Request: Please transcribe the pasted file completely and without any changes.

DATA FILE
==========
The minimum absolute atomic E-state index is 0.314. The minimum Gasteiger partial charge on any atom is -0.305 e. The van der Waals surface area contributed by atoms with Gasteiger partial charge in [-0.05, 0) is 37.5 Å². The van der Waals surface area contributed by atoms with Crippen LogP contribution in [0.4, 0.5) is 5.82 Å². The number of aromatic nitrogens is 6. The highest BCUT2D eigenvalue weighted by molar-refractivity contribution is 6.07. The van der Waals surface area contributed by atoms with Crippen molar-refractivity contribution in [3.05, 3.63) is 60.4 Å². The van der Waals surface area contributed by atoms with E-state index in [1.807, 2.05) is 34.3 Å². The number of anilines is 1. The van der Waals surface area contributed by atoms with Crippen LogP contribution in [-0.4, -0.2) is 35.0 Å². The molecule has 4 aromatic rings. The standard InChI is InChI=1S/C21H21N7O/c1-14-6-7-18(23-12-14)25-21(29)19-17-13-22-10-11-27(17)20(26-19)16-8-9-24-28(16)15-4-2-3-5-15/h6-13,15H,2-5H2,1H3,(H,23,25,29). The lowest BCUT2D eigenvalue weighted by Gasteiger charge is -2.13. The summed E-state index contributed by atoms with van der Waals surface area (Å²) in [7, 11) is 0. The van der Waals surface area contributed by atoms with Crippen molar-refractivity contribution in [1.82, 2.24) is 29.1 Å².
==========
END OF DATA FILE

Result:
The minimum absolute atomic E-state index is 0.314. The minimum Gasteiger partial charge on any atom is -0.305 e. The van der Waals surface area contributed by atoms with Gasteiger partial charge in [-0.05, 0) is 37.5 Å². The van der Waals surface area contributed by atoms with Crippen LogP contribution in [0.4, 0.5) is 5.82 Å². The number of aromatic nitrogens is 6. The highest BCUT2D eigenvalue weighted by molar-refractivity contribution is 6.07. The van der Waals surface area contributed by atoms with Crippen molar-refractivity contribution in [3.05, 3.63) is 60.4 Å². The van der Waals surface area contributed by atoms with E-state index in [1.807, 2.05) is 34.3 Å². The number of anilines is 1. The van der Waals surface area contributed by atoms with Crippen LogP contribution in [-0.4, -0.2) is 35.0 Å². The molecule has 4 aromatic rings. The standard InChI is InChI=1S/C21H21N7O/c1-14-6-7-18(23-12-14)25-21(29)19-17-13-22-10-11-27(17)20(26-19)16-8-9-24-28(16)15-4-2-3-5-15/h6-13,15H,2-5H2,1H3,(H,23,25,29). The lowest BCUT2D eigenvalue weighted by Gasteiger charge is -2.13. The summed E-state index contributed by atoms with van der Waals surface area (Å²) in [7, 11) is 0. The van der Waals surface area contributed by atoms with Crippen molar-refractivity contribution in [1.82, 2.24) is 29.1 Å².